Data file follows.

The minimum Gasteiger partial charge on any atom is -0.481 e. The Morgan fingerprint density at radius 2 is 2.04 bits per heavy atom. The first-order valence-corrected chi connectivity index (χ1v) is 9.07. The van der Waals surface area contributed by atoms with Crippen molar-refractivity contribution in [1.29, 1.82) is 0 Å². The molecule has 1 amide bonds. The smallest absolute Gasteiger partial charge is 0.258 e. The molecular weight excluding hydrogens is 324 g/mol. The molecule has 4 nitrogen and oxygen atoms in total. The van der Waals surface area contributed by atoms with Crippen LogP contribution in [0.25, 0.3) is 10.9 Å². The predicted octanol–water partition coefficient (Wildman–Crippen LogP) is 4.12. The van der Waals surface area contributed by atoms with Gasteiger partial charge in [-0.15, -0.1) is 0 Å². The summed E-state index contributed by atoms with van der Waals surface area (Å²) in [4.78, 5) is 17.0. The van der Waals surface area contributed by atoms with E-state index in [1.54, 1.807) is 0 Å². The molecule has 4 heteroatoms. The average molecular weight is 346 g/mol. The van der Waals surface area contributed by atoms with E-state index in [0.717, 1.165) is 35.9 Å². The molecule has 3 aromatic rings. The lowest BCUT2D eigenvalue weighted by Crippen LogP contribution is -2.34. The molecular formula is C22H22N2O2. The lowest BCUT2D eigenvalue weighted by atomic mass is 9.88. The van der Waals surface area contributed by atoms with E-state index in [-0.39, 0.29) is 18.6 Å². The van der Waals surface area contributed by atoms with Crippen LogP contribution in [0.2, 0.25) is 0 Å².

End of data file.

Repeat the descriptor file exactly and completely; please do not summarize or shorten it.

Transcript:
The minimum Gasteiger partial charge on any atom is -0.481 e. The Morgan fingerprint density at radius 2 is 2.04 bits per heavy atom. The first-order valence-corrected chi connectivity index (χ1v) is 9.07. The van der Waals surface area contributed by atoms with Crippen molar-refractivity contribution in [1.29, 1.82) is 0 Å². The molecule has 1 amide bonds. The smallest absolute Gasteiger partial charge is 0.258 e. The molecular weight excluding hydrogens is 324 g/mol. The molecule has 4 nitrogen and oxygen atoms in total. The van der Waals surface area contributed by atoms with Crippen LogP contribution in [0.25, 0.3) is 10.9 Å². The predicted octanol–water partition coefficient (Wildman–Crippen LogP) is 4.12. The van der Waals surface area contributed by atoms with Gasteiger partial charge in [-0.15, -0.1) is 0 Å². The summed E-state index contributed by atoms with van der Waals surface area (Å²) in [4.78, 5) is 17.0. The van der Waals surface area contributed by atoms with E-state index in [1.54, 1.807) is 0 Å². The molecule has 4 heteroatoms. The average molecular weight is 346 g/mol. The van der Waals surface area contributed by atoms with E-state index in [0.717, 1.165) is 35.9 Å². The molecule has 3 aromatic rings. The lowest BCUT2D eigenvalue weighted by Crippen LogP contribution is -2.34. The molecular formula is C22H22N2O2. The lowest BCUT2D eigenvalue weighted by atomic mass is 9.88. The van der Waals surface area contributed by atoms with E-state index in [-0.39, 0.29) is 18.6 Å². The van der Waals surface area contributed by atoms with Crippen LogP contribution in [0.2, 0.25) is 0 Å².